With rocky arches, caves and sand-colored cliffs, this beach in Malibu—one of three smaller beaches within the Robert H. Meyer Memorial State Beach—is a photographer’s dream. For your elopement, you’ll want to apply for a wedding permit through the Department of Beaches & Harbors for Los Angeles County. For the ceremony itself, you can either say “I do” on the bluffs overlooking the ocean, or walk down the trail that leads to a staircase to the beach to recite your vows on the sand (or, use that trail as your “aisle” to walk down to meet your partner by the water below). After, you can pose for photos with the rocky sea stacks in the background, then head along the coast to the heart of Malibu to dine at Geoffrey’s Malibu, where the wide terrace provides panoramic ocean views for a celebratory meal of champagne, pan seared sea bass, and seafood paella.
One of the most scenic stretches of Laguna Beach, Heisler Park’s gazebo is an ideal spot to say your vows with an intimate crew of family and friends. The park’s grassy knolls overlook the ocean—offering ample backdrops for portraits—and you can enjoy the shade of the gazebo above the sparkling blue water while your “I dos.” The City of Laguna Beach offers wedding permits for their public parks—you can reserve a two-hour permit for your ceremony for $342. You’ll need to keep the set up simple—no chairs, arches, or other temporary structures are allowed. But after, you can head down the coastline to the nearby Diver’s Cove for some on-the-beach snapshots, before heading to Splashes Restaurant for delicious fresh seafood by the shore.
Want something a little more private? A little homier? This 8,000-square-foot gated property can serve as your “secluded oasis away from the city.” Hidden Gem LA is a chic home-turned-event space that can be rented by the hour (it starts at $85 for 60 minutes, with a three-hour minimum). Here, you’ve got your choice of outdoor spaces for your ceremony—a wood deck, stone terrace, and garden—all beneath the gorgeous palm trees and string lights that up the romance vibes. The venue comes equipped with some seating and a bluetooth outdoor speaker for music, but they’ll also work with you if you’d like to add in more rentals or even balloons and other installations (bouncy castle, anyone?). If you’re bringing in catering, your crew can access the indoor kitchen for light prep, and you’re of course allowed to bring in alcohol for toasting to your new marriage.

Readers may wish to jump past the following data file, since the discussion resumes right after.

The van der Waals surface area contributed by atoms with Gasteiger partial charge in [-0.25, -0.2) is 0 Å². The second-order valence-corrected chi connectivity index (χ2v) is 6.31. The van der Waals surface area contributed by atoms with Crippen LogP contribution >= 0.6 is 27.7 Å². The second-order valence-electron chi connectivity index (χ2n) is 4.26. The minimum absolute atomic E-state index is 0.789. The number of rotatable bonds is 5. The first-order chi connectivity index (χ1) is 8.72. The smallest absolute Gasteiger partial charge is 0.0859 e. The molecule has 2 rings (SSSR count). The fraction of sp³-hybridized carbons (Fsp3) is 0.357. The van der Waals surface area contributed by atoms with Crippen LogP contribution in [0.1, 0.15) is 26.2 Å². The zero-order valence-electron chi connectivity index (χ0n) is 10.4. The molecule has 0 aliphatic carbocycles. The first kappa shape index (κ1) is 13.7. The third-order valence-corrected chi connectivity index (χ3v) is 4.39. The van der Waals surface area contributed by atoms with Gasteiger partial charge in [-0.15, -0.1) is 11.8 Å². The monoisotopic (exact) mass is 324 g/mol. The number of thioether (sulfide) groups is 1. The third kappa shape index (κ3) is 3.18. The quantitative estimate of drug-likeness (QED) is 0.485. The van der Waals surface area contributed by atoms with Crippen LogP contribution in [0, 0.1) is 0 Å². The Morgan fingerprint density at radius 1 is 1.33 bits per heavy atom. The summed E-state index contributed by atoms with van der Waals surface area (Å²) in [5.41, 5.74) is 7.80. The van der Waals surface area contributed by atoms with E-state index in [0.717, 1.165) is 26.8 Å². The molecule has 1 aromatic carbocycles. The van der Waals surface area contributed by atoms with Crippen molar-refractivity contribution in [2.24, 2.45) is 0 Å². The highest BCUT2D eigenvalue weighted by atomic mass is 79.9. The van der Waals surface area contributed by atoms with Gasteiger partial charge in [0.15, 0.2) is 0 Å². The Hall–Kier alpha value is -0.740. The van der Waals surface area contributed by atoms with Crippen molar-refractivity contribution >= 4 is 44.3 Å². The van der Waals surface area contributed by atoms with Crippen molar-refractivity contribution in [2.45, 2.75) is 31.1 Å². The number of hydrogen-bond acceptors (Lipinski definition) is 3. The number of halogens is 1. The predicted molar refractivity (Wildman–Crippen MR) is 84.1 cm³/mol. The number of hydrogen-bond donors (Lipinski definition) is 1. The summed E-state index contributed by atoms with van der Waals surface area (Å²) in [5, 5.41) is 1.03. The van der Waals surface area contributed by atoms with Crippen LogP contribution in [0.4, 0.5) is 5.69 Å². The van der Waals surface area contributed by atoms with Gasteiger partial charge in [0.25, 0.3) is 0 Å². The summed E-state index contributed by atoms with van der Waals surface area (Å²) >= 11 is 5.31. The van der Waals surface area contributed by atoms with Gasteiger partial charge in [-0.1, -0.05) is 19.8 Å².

For a chill spot that really puts the party in wedding, boutique hotel Mama Shelter’s rooftop bar combines stunning, 360-degree views of downtown LA with bright, poppy furniture, tropical plants, and, would you know it, a foosball table (why not?). Try planning your ceremony for the northeast side of the rooftop, which will put the Hollywood sign and hillsides in the distance behind you. After, you can enjoy lounging in the sunshine while sipping from the rooftop’s cocktail menu (they’ve got a whole section devoted to specialty Moscow mules) and snacking on charcuterie, crudite, and shrimp in a beer-infused chile sauce. The best part? You can book a room in the hotel on the floors below—no commute to the honeymoon suite necessary. Pricing for renting the rooftop depends on the day of the week and the timing of the event, so contact the events team for details.